reply to post by Xcalibur254
....and Battle Royale was clearly derived from The Running Man (except with felons) and The Long Walk (a cash prize and with volunteers.)
You can't pick and choose what is derivative and what isn't.
That said, there are a number of differences that make Hunger Games different from Battle Royale, though they clearly belong to the same sub-genre.
1. The series goes into much deeper detail about the nature of government and control of the populace. There is nothing groundbreaking here, since
she just ripped most of it from Roman history, but Battle Royale doesn't touch on this at all, other than to say that the government is ruthless.
2. The series does much more to blur the lines between good and evil. A central theme in the series is that good and evil are often
indistinguishable, as evidenced by the leader of the resistance and by what Katniss is forced to become in order to survive. This aspect of morality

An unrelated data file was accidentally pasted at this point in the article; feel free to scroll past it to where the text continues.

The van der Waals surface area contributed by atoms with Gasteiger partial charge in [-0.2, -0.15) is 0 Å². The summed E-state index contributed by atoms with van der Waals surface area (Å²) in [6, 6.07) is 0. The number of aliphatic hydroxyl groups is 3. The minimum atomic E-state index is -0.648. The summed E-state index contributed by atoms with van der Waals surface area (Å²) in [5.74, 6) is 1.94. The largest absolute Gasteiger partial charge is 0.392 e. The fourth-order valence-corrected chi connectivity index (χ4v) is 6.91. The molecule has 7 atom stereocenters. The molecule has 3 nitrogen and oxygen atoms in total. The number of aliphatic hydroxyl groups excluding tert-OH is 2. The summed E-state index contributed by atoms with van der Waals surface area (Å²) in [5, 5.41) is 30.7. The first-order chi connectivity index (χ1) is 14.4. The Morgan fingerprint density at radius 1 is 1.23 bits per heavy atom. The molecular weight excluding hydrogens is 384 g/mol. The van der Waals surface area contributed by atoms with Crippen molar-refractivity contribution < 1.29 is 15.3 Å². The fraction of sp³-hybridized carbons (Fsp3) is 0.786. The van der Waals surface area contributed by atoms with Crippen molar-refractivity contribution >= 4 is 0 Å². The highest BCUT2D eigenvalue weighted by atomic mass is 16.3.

is not developed at all in Battle Royale, other than to deal with the occasional feeling of remorse.
3. Age warfare is not a concept at all explored in Hunger Games, yet it is central to Battle Royale.
4. In Battle Royale, the battle is not for entertainment. There is no social commentary regarding pop culture and the desensitization towards
violence that is present in Hunger Games.
Battle Royale is a good read, for sure. However, it's not as developed intellectually as Hunger Games, and trust me, I never thought I'd say that
about a Scholastic Co. commissioned book.
If you want to be blatantly cynical about Hunger Games without facing an intellectual challenge, just say she ripped off The Lord of the Flies and set
it in a future dystopia which she ripped off from The Roman Empire. To say she ripped of Battle Royale, aside from the plot similarities present in
the entire sub-genre, means you probably weren't paying enough attention to either book.